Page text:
- Passing Touchdowns: career (300), playoffs (27), playoff season (6 in 1987), playoff game (3 on 1988-01-17 CLE, 1990-01-14 CLE, and 1994-01-09 @RAI; with Peyton Manning)
- Intercepted: career (226), playoffs (21), playoff season (5 in 1987)
- Sacked: career (516), game (7 on 1989-10-29 PHI and 1993-10-18 RAI; with Tim Tebow), playoffs (39), playoff game (5 on 1988-01-31 NWAS; with Tim Tebow and Peyton Manning), rookie season (28 in 1983)
- Yds/Pass Att: playoffs (7.63), rookie game (11.83 on 1983-12-04 CLE)
- Rush Yds/Att: playoff season (6.73 in 1986)
- 300+ yard passing games: career (40), playoffs (4), rookie season (1; with Marlin Briscoe and Tim Tebow)
- Most Total Offensive Yards: 54,882 yards (51,475 passing, 3,407 rushing)
- Most Total Touchdowns: 334 (300 passing, 33 rushing, 1 receiving)
- Most Total Plays: 8,027
- Winning Percentage: .641 (148–82–1)
John Elway Career Highlights
- In 1979, Elway was drafted out of high school by the Kansas City Royals to play baseball in Major League Baseball. George Brett, the future Hall of Fame third baseman for the Royals, is said to have remarked, “I hope this guy plays football.”
- In the 1981 MLB Draft, Elway was selected by the New York Yankees in the second round. The following year, he played outfield in 42 games for the Oneonta Yankees of the Class A New York–Penn League. He had a .318 batting average, with four home runs, 13 stolen bases, and a team-high 25 RBI.
- In the 1983 NFL Draft, Elway was selected as the first overall pick by the Baltimore Colts, and on May 2, was traded to the Denver Broncos.
- On January 11, 1987, Elway executed “The Drive”—a last-ditch, five-minute, 15-play, 98-yard touchdown drive in the AFC Championship against the Cleveland Browns to tie the game late in the fourth quarter, leading to an overtime win by field goal (by Rich Karlis) for the Broncos. It included six passes made (nine attempted), five rushes and an eight-yard sack. He was named the NFL Most Valuable Player and the AFC Offensive MVP.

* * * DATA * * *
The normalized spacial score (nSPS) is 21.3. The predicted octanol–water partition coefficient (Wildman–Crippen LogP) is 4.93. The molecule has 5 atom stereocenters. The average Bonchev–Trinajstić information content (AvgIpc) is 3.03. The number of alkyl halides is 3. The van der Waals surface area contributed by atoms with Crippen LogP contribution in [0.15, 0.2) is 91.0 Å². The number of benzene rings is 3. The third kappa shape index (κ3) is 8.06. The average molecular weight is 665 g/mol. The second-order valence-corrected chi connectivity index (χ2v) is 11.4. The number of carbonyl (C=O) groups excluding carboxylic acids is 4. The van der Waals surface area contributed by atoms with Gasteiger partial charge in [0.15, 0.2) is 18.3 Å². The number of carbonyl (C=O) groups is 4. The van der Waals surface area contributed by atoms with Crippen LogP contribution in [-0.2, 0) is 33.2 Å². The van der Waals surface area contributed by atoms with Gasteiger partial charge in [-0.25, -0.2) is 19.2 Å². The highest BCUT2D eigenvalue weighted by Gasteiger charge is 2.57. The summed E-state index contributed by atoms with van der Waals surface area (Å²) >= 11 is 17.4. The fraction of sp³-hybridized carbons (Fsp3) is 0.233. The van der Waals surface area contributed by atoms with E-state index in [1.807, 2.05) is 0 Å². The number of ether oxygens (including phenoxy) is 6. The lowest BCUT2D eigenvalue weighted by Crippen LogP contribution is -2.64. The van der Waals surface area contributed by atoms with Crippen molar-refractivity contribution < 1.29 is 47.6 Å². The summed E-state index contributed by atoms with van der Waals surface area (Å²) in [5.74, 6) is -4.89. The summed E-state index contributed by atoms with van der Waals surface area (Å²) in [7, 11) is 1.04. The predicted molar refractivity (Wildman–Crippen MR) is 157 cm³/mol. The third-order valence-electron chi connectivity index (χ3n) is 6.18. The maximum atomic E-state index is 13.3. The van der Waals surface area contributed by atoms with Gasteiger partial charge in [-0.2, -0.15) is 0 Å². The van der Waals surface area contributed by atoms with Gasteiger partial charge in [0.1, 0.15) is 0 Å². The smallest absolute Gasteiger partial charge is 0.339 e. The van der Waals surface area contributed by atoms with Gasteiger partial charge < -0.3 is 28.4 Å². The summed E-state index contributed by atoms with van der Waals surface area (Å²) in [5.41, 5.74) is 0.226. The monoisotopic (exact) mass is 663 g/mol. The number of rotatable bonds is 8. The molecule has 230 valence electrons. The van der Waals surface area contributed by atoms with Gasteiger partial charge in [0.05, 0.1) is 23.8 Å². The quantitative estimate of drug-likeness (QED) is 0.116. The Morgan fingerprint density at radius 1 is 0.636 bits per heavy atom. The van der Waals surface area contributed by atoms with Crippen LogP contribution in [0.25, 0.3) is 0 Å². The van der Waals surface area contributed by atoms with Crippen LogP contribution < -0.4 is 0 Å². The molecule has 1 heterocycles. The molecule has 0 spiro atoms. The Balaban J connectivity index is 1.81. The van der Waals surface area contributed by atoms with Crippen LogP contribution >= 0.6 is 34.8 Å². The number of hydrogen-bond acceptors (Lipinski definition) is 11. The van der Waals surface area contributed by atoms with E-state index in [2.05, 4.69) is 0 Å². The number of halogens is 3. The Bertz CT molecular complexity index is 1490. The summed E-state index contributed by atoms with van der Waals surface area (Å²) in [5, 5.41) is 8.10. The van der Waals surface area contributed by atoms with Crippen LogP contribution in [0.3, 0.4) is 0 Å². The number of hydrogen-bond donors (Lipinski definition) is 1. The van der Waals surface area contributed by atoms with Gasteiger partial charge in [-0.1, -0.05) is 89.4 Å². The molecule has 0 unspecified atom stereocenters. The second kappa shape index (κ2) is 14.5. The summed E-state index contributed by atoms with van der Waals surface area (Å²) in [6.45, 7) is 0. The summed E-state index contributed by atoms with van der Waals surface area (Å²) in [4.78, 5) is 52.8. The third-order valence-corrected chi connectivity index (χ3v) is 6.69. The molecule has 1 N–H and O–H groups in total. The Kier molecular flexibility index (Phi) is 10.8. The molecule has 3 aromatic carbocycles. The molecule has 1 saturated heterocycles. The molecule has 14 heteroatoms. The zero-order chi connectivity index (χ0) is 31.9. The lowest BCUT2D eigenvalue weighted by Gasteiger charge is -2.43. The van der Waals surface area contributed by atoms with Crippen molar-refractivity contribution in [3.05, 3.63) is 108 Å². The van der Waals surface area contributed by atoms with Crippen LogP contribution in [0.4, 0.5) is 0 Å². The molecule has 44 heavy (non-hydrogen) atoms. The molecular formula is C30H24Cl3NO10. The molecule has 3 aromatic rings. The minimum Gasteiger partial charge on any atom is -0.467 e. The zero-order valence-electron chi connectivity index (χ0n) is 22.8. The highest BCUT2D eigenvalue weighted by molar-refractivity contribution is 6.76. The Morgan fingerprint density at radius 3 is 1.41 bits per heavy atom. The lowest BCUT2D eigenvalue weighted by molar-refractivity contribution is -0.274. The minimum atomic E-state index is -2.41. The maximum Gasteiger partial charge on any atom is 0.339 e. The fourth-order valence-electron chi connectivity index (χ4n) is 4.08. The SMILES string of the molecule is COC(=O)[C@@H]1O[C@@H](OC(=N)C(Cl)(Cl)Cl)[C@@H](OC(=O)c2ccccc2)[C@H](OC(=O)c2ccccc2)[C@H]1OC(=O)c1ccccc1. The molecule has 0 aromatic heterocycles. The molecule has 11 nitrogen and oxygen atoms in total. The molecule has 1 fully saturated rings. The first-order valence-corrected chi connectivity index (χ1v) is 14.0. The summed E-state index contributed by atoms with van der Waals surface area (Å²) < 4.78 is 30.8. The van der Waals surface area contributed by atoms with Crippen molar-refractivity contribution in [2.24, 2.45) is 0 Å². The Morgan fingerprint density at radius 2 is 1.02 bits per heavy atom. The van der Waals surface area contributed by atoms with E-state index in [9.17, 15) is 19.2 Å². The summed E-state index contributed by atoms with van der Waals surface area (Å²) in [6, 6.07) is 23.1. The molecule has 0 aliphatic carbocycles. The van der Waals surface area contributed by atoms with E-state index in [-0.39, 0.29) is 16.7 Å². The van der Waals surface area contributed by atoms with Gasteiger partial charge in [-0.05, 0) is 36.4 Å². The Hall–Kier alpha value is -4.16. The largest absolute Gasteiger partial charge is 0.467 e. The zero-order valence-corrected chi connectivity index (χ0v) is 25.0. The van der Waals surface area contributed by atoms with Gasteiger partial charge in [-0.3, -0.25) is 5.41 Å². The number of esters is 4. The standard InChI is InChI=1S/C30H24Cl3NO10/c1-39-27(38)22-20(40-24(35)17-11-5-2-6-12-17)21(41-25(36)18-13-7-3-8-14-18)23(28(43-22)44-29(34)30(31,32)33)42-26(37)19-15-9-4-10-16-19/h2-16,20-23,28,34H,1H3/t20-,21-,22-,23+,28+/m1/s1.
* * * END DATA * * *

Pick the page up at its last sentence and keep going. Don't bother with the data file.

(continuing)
- Elway is the only player to throw for over 3,000 yards and rush for over 200 yards in seven straight seasons (1985–91).
- Elway was named the AFC Offensive MVP in 1993 when he passed for 4,030 yards and 25 touchdowns. He had a quarterback rating of 92.8.
- In 1997, Elway led the Broncos to their first ever Super Bowl win in Super Bowl XXXII. His three previous attempts in Super Bowls XXI, XXII and XXIV were unsuccessful.
- Elway is one of only two players to rush for a touchdown in four Super Bowls (XXI, XXIV, XXXII, XXXIII). Thurman Thomas is the other.
- On January 31, 1999, in Super Bowl XXXIII, Elway passed for 336 yards in a 34-19 victory over the Atlanta Falcons. He was named the Super Bowl MVP.
- Elway was selected to the Pro Bowl nine times during his 16 seasons with the Broncos, a franchise record.
- Over his professional career, Elway led Denver to 35 comeback wins in the 4th quarter & overtime, tied for third with Johnny Unitas.
- Elway’s 148 wins place him fourth behind Peyton Manning, Brett Favre, and Tom Brady for career wins among quarterbacks.
- Elway was sacked 516 times, second to Favre for most times sacked in NFL history.
- Elway’s 300 career touchdown passes places him tenth behind Favre, Dan Marino, Fran Tarkenton, Peyton Manning, Tom Brady, Drew Brees, Eli Manning, Philip Rivers, and Ben Roethlisberger.
- Elway is one of six quarterbacks to pass for at least 3,000 yards in 12 seasons; Favre, Marino, Brees, Brady and Manning are the others.
- On January 31, 2004, Elway was elected into the Pro Football Hall of Fame.
- Elway’s No. 7 Stanford Cardinal jersey was retired on November 7, 2013, at halftime during the Stanford-Oregon game
John Elway The Drive
The Drive was an offensive series in the fourth quarter of the 1986 AFC Championship Game played on January 11, 1987, at Cleveland Municipal Stadium between the Denver Broncos and Cleveland Browns
John Elway Hall Of Fame
On August 8, 2004, Elway was inducted into the Pro Football Hall of Fame. He was elected in his first year of eligibility. He was presented by his eldest daughter Jessica. He was inducted into the College Football Hall of Fame in 2000.
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John Elway, Broncos agree to five-year deal that runs through 2021
PUBLISHED: July 24, 2017
Two months ago John Elway declared that Colorado is and will remain his home and that, to quell any doubts about it, he would have a new contract in hand by the start of the season.
“I’m not going anywhere,” he vowed. John Elway kept his word.
Three days before the start of training camp, the Broncos’ general manager and executive vice president of football operations agreed to a five-year contract, keeping him in control of the team’s football decisions through at least 2021.